Granted, you couldn’t do this with coins.
Granted, you couldn't do this with coins. (photos.com)

Americans don't always embrace change, especially in their pockets.

Still, we think a proposal in Congress backed by Colorado's Sen. Mark Udall to phase out the $1 bill and replace it with dollar coins makes a lot of sense. And, more importantly, it will save a lot of cents.

Under the COINS Act — or Currency Optimization, Innovation and National Savings, a bipartisan measure Udall is co-sponsoring — the printing of $1 bills would stop four years after the measure's passage or in the first year in which 600 million dollar coins are circulated.

The Goverment Accountability Office estimates moving from the printed $1 bill, which must be replaced every few years, to coins would save taxpayers about $4.4 billion over 30 years. That's not chump change.

Similar bills have faltered in the past, and the public has not universally warmed to $1 coins. Remember the aggravating Susan B. Anthony dollars that everyone confused with quarters? And while the gold-colored $1 coins bearing the likenesses of Sacagawea or U.S. presidents looked different than other coins, some critics, like Colorado's U.S. Rep. Jared Polis, hated them.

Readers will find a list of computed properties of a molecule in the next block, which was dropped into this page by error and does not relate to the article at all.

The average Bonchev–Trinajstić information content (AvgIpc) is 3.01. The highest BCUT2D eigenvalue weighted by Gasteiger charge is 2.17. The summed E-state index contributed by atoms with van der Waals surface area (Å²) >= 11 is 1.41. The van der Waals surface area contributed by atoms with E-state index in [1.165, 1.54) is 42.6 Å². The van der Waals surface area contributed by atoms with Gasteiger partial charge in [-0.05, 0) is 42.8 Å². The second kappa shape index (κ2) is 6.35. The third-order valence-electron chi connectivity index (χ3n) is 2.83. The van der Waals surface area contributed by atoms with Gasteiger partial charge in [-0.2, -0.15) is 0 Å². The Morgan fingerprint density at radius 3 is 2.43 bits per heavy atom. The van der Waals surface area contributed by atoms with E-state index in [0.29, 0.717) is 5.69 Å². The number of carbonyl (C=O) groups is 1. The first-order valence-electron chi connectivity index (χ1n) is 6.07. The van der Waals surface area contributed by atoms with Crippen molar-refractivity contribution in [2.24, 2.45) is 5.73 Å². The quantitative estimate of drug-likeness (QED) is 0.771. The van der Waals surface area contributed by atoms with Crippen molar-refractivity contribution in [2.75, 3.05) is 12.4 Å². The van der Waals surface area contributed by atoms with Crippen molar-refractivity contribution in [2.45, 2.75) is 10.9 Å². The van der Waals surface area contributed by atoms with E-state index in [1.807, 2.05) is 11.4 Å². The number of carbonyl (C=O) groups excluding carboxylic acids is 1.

Polis in 2011 introduced his own COINS Act (Cutting Out Inefficient and Needless Spending) to stop production of the gold dollars. President Barack Obama the same year halted production of the coins in what was called an effort to trim waste.

But we think the coins wouldn't be wasteful if they replaced paper bills.

According to a former Treasury Department official, Canada realized savings 10 times greater than estimated by switching from printed Canadian $1 bills to the $1 coin, which natives affectionately call the "looney" and don't complain about using.

While officials are looking at coins, we'd encourage them to once again consider phasing out the penny, which now costs more than twice as much to produce as it's worth. (Canada stopped producing pennies, too.) We know some people would complain about a "rounding tax" at the cash register, but with the number of transactions done electronically these days, it's less of an issue.

One-dollar coins, no pennies — that's change you can believe in.